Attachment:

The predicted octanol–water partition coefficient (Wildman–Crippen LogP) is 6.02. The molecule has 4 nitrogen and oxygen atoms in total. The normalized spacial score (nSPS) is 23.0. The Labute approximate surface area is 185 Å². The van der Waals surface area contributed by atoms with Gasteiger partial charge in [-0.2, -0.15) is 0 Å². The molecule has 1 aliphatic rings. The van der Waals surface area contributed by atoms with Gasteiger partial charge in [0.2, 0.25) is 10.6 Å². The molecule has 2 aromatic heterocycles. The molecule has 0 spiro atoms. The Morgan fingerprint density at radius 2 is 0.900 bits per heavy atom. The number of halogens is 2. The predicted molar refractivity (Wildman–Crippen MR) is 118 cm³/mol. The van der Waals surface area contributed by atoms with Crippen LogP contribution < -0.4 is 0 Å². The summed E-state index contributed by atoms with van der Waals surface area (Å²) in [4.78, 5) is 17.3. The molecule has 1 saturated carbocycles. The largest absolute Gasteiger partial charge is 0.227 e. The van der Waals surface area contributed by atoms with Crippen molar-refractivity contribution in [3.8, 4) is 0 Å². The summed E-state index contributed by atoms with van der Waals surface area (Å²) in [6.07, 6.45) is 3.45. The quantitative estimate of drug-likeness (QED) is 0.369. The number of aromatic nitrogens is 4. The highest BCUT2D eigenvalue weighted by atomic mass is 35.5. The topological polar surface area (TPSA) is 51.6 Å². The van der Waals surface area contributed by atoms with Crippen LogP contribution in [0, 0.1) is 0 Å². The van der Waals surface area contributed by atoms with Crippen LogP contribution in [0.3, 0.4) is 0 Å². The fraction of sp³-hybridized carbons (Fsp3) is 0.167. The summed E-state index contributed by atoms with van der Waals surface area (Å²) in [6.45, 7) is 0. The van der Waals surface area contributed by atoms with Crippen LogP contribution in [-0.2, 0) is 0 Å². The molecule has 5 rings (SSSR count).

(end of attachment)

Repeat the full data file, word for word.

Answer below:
The predicted octanol–water partition coefficient (Wildman–Crippen LogP) is 6.02. The molecule has 4 nitrogen and oxygen atoms in total. The normalized spacial score (nSPS) is 23.0. The Labute approximate surface area is 185 Å². The van der Waals surface area contributed by atoms with Gasteiger partial charge in [-0.2, -0.15) is 0 Å². The molecule has 1 aliphatic rings. The van der Waals surface area contributed by atoms with Gasteiger partial charge in [0.2, 0.25) is 10.6 Å². The molecule has 2 aromatic heterocycles. The molecule has 0 spiro atoms. The Morgan fingerprint density at radius 2 is 0.900 bits per heavy atom. The number of halogens is 2. The predicted molar refractivity (Wildman–Crippen MR) is 118 cm³/mol. The van der Waals surface area contributed by atoms with Crippen LogP contribution < -0.4 is 0 Å². The summed E-state index contributed by atoms with van der Waals surface area (Å²) in [4.78, 5) is 17.3. The molecule has 1 saturated carbocycles. The largest absolute Gasteiger partial charge is 0.227 e. The van der Waals surface area contributed by atoms with Crippen molar-refractivity contribution in [3.8, 4) is 0 Å². The summed E-state index contributed by atoms with van der Waals surface area (Å²) in [6.07, 6.45) is 3.45. The quantitative estimate of drug-likeness (QED) is 0.369. The number of aromatic nitrogens is 4. The highest BCUT2D eigenvalue weighted by atomic mass is 35.5. The topological polar surface area (TPSA) is 51.6 Å². The van der Waals surface area contributed by atoms with Crippen LogP contribution in [0, 0.1) is 0 Å². The van der Waals surface area contributed by atoms with Crippen LogP contribution in [0.3, 0.4) is 0 Å². The fraction of sp³-hybridized carbons (Fsp3) is 0.167. The summed E-state index contributed by atoms with van der Waals surface area (Å²) in [6.45, 7) is 0. The van der Waals surface area contributed by atoms with Crippen LogP contribution in [-0.2, 0) is 0 Å². The molecule has 5 rings (SSSR count).